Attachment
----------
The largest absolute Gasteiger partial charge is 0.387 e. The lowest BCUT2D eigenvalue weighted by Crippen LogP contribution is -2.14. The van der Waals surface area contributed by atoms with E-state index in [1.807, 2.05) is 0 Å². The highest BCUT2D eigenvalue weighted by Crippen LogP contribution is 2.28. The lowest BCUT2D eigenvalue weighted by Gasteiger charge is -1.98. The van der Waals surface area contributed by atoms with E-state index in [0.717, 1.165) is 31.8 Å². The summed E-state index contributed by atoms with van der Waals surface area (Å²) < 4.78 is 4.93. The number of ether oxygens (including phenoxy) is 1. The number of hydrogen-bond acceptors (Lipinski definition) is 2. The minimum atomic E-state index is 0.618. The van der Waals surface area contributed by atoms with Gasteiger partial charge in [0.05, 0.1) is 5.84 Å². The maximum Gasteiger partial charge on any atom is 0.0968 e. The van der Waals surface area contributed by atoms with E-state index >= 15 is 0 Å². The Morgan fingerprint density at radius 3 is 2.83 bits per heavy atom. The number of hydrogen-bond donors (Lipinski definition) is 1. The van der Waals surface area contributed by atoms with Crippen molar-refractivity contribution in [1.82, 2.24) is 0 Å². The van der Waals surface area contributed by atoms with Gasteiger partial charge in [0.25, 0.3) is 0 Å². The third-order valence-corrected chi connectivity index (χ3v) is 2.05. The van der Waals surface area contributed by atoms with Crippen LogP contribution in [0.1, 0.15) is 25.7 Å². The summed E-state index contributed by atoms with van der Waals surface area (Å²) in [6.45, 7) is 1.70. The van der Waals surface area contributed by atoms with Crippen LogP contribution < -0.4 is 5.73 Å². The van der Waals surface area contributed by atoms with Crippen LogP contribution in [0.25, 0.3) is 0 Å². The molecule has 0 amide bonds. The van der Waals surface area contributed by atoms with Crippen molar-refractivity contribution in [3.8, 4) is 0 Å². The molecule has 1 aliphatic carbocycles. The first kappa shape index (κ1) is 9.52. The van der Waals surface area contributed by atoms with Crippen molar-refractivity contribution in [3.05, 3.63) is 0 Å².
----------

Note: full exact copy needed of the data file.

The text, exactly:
The largest absolute Gasteiger partial charge is 0.387 e. The lowest BCUT2D eigenvalue weighted by Crippen LogP contribution is -2.14. The van der Waals surface area contributed by atoms with E-state index in [1.807, 2.05) is 0 Å². The highest BCUT2D eigenvalue weighted by Crippen LogP contribution is 2.28. The lowest BCUT2D eigenvalue weighted by Gasteiger charge is -1.98. The van der Waals surface area contributed by atoms with E-state index in [0.717, 1.165) is 31.8 Å². The summed E-state index contributed by atoms with van der Waals surface area (Å²) < 4.78 is 4.93. The number of ether oxygens (including phenoxy) is 1. The number of hydrogen-bond acceptors (Lipinski definition) is 2. The minimum atomic E-state index is 0.618. The van der Waals surface area contributed by atoms with Gasteiger partial charge in [0.05, 0.1) is 5.84 Å². The maximum Gasteiger partial charge on any atom is 0.0968 e. The van der Waals surface area contributed by atoms with E-state index >= 15 is 0 Å². The Morgan fingerprint density at radius 3 is 2.83 bits per heavy atom. The number of hydrogen-bond donors (Lipinski definition) is 1. The van der Waals surface area contributed by atoms with Crippen molar-refractivity contribution in [1.82, 2.24) is 0 Å². The van der Waals surface area contributed by atoms with Gasteiger partial charge in [0.25, 0.3) is 0 Å². The third-order valence-corrected chi connectivity index (χ3v) is 2.05. The van der Waals surface area contributed by atoms with Crippen LogP contribution in [0.1, 0.15) is 25.7 Å². The summed E-state index contributed by atoms with van der Waals surface area (Å²) in [6.45, 7) is 1.70. The van der Waals surface area contributed by atoms with Crippen LogP contribution < -0.4 is 5.73 Å². The van der Waals surface area contributed by atoms with Crippen LogP contribution in [0.25, 0.3) is 0 Å². The molecule has 0 amide bonds. The van der Waals surface area contributed by atoms with Crippen molar-refractivity contribution in [3.8, 4) is 0 Å². The molecule has 1 aliphatic carbocycles. The first kappa shape index (κ1) is 9.52. The van der Waals surface area contributed by atoms with Crippen molar-refractivity contribution in [3.05, 3.63) is 0 Å².